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How High Can Oil Really Go?

How High Can Oil Really Go?

Just a couple of months…

Iran Upbeat About Oil Exports Despite Sanction Threat

Iran is confident that its oil exports will not be disrupted by the re-imposition of sanctions after the United States vowed to withdraw from the Nuclear Deal, according to Iranian Oil Minister Bijan Zanganeh as quoted by Reuters.

Zanganeh referred to the previous drop off in its oil exports courtesy of the previous sanctions “history”.

“Trump’s decision will not have any impact on our oil export,” the minister said on state television.

What the new sanctions will be is not yet known, but previous sanctions on the Middle Eastern country saw a major drop off in oil exports that other OPEC members were only too happy to lap up.

Iran has done much to ratchet up its oil production and corresponding exports after the first round of sanctions were lifted in January 2016, bringing it back into the fold as OPEC’s third largest oil producer—even at the expense of the production cut agreement it agreed to with OPEC.

Threats of new sanctions against Iran came shortly after President Donald Trump took office, and after Iran conducted ballistic missile testing, a violation of at least the spirit of the nuclear deal. The US President provided waivers until now, however, vowing in January 2018 that it would be the last time he did so.

Analyst opinion, however, contradicts Iran’s upbeat tone. Analysts polled by S&P Global Platts expect an immediate impact of less than 200,000 bpd of Iranian oil shut in, possibly rising to 500,000 bpd after six months as the deadline for sanctions approaches and the wind down period ends. Other analysts think that the reduction of Iranian exports could be closer to 1 million bpd.

Iran is the world’s fifth largest exporter at 2.5 million barrels per day, according to the IEA.

By Julianne Geiger for Oilprice.com

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  • Mamdouh G Salameh on May 11 2018 said:
    For once, I agree with the Iranian oil minister Bijan Zanganeh that Iran oil exports will not be affected by US sanctions.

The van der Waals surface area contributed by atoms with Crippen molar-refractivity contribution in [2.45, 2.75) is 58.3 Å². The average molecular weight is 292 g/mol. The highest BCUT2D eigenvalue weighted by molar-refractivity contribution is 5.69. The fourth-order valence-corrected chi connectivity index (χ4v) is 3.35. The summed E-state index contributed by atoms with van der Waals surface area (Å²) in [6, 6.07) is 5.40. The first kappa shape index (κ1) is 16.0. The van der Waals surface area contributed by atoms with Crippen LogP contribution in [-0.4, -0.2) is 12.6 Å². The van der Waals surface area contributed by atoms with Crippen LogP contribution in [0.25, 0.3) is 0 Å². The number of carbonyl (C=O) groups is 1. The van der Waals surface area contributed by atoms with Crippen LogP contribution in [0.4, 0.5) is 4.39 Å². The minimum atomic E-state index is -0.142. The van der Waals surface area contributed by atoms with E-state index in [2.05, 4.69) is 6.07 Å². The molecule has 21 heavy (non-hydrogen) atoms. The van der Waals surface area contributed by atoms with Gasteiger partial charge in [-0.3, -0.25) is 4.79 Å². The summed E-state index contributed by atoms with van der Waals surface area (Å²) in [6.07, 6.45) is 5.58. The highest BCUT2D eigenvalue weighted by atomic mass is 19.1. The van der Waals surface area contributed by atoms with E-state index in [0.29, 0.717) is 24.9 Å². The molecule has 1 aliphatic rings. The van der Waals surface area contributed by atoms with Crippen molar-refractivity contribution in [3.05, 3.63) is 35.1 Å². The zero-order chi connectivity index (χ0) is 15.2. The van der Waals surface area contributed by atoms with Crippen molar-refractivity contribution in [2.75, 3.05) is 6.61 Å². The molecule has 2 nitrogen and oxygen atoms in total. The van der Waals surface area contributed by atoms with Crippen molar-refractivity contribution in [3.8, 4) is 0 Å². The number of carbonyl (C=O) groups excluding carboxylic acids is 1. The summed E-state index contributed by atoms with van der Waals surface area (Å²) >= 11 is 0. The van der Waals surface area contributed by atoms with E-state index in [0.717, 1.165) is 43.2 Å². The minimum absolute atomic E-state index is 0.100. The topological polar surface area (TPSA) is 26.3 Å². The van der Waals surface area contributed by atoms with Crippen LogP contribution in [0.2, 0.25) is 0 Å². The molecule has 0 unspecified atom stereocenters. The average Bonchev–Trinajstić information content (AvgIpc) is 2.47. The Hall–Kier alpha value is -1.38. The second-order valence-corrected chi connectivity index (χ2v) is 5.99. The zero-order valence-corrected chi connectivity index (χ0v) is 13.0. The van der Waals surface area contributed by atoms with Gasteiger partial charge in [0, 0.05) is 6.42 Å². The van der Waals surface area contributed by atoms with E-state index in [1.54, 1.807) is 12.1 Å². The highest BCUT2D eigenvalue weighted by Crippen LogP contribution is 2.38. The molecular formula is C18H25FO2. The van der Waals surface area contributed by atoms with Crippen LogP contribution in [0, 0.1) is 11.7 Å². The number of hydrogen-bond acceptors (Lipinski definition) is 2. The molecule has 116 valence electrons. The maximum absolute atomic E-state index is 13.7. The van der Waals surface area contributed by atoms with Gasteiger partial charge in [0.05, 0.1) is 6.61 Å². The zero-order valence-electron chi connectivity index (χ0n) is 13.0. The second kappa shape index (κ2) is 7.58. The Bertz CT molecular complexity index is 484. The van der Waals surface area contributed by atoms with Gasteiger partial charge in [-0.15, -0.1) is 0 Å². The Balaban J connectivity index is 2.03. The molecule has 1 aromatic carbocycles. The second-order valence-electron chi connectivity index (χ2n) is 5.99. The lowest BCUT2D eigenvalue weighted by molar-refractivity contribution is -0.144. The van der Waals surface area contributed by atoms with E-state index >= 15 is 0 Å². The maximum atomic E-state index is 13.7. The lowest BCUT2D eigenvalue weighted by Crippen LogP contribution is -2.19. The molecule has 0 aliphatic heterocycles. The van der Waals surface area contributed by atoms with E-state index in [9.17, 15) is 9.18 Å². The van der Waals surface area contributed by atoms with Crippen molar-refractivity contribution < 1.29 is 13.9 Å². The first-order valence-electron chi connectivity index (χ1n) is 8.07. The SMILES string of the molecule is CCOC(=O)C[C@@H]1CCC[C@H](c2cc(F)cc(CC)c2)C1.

And contrary to analysts’ and bank’s projections, Iran will not lose a single barrel of oil exports. More than 75% of Iran’s oil exports go to China and the Asia-Pacific region while the remaining 25% go mostly to the European Union (EU). China, India and other Asia-Pacific region countries as well as the EU are not going to comply with US sanctions and reduce their imports of Iranian crude. While most major buyers of Iranian crude will continue to do so, Japan and South Korea might decide to comply with US sanctions and shun Iranian crude. However, this will be more than offset by increased imports of Iranian oil by China, India and other Asia-Pacific countries as well as the EU.

    The pre-Iran nuclear deal’s sanctions worked against Iran’s oil exports because of a combination of the EU’s sanctions on global insurance companies insuring Iranian oil cargoes and US sanctions on banking making it difficult for Iran to receive payments for its oil imports in petrodollar. The EU is not going to walk away from the Iran nuclear deal and therefore it will not be imposing any sanctions on Iran thus further weakening US sanctions.

    Moreover, Iran will be using the petro-yuan and also the euro for payment for its oil exports thus bypassing the petrodollar altogether and nullifying the impact of the sanctions.

    Dr Mamdouh G Salameh
    International Oil Economist
    Visiting Professor of Energy Economics at ESCP Europe Business School, London

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